When and how were you diagnosed?
I was diagnosed with celiac a couple months after my seventeenth birthday, on May 23. (Fitting, since May is celiac disease awareness month). I have had a sensitive stomach for as long as I can remember, but my symptoms started escalating around Christmas of 2016, and after going to the doctor I was told to take an antacid for a couple of weeks and see if I get any better. They also wanted to get an ultrasound to make sure the sharp pains I was having were not in my ovaries. As you may have guessed, the antacids didn’t work and I continued to get worse.
Then the doctor’s office called with the ultrasound results. It showed my ovaries were fine, but it also showed that I had a fatty liver, a condition usually found in people who are overweight or have diabetes. I was referred to a gastroenterologist, who decided I should have an endoscopy. An endoscopy is a fun procedure where they stick a camera down your throat, into your esophagus, through your stomach, and into your small intestine to see what’s going on. It’s not as bad as it sounds, mostly because you’re asleep the whole time. To get the results of the endoscopy, we went back to the doctor – for what seemed like the millionth time – and we finally got a result. Before we saw the doctor, the nurse came in and gave us a pad of paper, saying, “You’re going to want to write stuff down.” My mom and I looked at each other with confused expressions, but we knew we were in for an interesting doctor’s visit. When the doctor came in, she said what I was experiencing was not heartburn, but celiac disease. We were given a whole packet of information on what I could and couldn’t eat, the changes I had to make, and the first steps we should take when dealing with celiac.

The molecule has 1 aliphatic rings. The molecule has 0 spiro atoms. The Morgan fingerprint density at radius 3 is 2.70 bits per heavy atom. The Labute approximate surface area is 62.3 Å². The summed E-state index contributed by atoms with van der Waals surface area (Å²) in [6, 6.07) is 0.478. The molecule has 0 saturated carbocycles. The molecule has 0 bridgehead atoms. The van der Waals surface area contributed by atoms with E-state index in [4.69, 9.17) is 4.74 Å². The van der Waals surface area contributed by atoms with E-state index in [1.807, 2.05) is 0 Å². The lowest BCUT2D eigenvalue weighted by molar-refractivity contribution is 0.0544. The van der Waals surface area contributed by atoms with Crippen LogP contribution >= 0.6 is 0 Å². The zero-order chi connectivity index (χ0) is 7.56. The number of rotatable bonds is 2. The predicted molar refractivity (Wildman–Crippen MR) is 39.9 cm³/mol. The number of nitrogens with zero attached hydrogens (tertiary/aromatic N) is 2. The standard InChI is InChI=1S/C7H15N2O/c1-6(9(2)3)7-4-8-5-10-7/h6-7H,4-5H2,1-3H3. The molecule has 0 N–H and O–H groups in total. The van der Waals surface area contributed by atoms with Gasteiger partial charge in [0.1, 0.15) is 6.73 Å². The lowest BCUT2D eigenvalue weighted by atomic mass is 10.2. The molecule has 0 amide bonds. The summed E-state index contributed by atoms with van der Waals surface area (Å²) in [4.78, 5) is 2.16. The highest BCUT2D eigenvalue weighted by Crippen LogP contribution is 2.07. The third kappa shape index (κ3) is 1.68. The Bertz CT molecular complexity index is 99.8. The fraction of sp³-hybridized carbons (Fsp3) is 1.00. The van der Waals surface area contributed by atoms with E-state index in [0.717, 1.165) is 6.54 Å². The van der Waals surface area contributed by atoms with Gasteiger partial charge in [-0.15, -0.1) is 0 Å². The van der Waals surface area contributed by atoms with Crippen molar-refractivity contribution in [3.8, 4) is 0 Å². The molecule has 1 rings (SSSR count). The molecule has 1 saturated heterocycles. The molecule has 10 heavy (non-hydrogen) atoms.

What were your symptoms?
Sharp stomach pains, irregular bowel movements, frequent nausea, fatigue, and anxiety. Celiac disease has so many symptoms that you should not diagnose yourself or base your diagnosis on my symptoms. But if you have any symptoms, you should visit your doctor.
What is celiac?
Celiac is in fact not a food allergy, but an auto-immune disease, where your body – in reaction to eating gluten – starts to destroy your small intestine.
What is gluten?
Gluten is a protein found most commonly in wheat but is also in rye, barley, and malt.
Most people think gluten is just found in carbohydrates, like bread and pasta. But gluten is also found in everyday things like soy sauce, candies, and lunch meats – just to name a few. For a whole list of foods containing gluten, see these websites:
When did you go vegetarian?
I went vegetarian shortly after the New Year, before I was diagnosed. I had never really liked meat- (the taste or texture)- or the impact that eating meat has on the environment. After going vegetarian, I can safely say I have never craved or missed meat. Therefore, my meals will be mainly vegetarian, but I will occasionally add a meat option because I know there are many people out there with Celiac Disease who still eat meat. 🙂
What do you eat most of the time?
I mainly stick to the following foods; vegetables, fruits, beans, rice, quinoa, potatoes, and nuts. I do eat small amounts of dairy, mainly when I eat out, but I try and avoid it since I am lactose-intolerant.
How do you deal with giving up foods that contain gluten?
Most of the time I don’t really mind not eating things that everyone else is eating, especially because I know that it would hurt me. There are also a lot of great substitutions for gluten-containing food. If I had one food that I could go back and eat for the last time it would be rainbow bagels from Brooklyn, NY. When we went to go get them the line was too long, so we decided we would come back another time, then I was diagnosed, so rainbow bagels will not be in my future.
How do you deal with having Celiac Disease in college?
I am so fortunate to have a dorm with a kitchen for my first year of college. I know others at my school have not been so lucky (some dorms have one kitchen per floor), and I’ve heard stories about students having trouble finding gluten-free options on campus. I do have some recipes that require a kitchen, but I also try to include microwave-friendly recipes as much as I can to accommodate whatever type of facilities/appliances you have.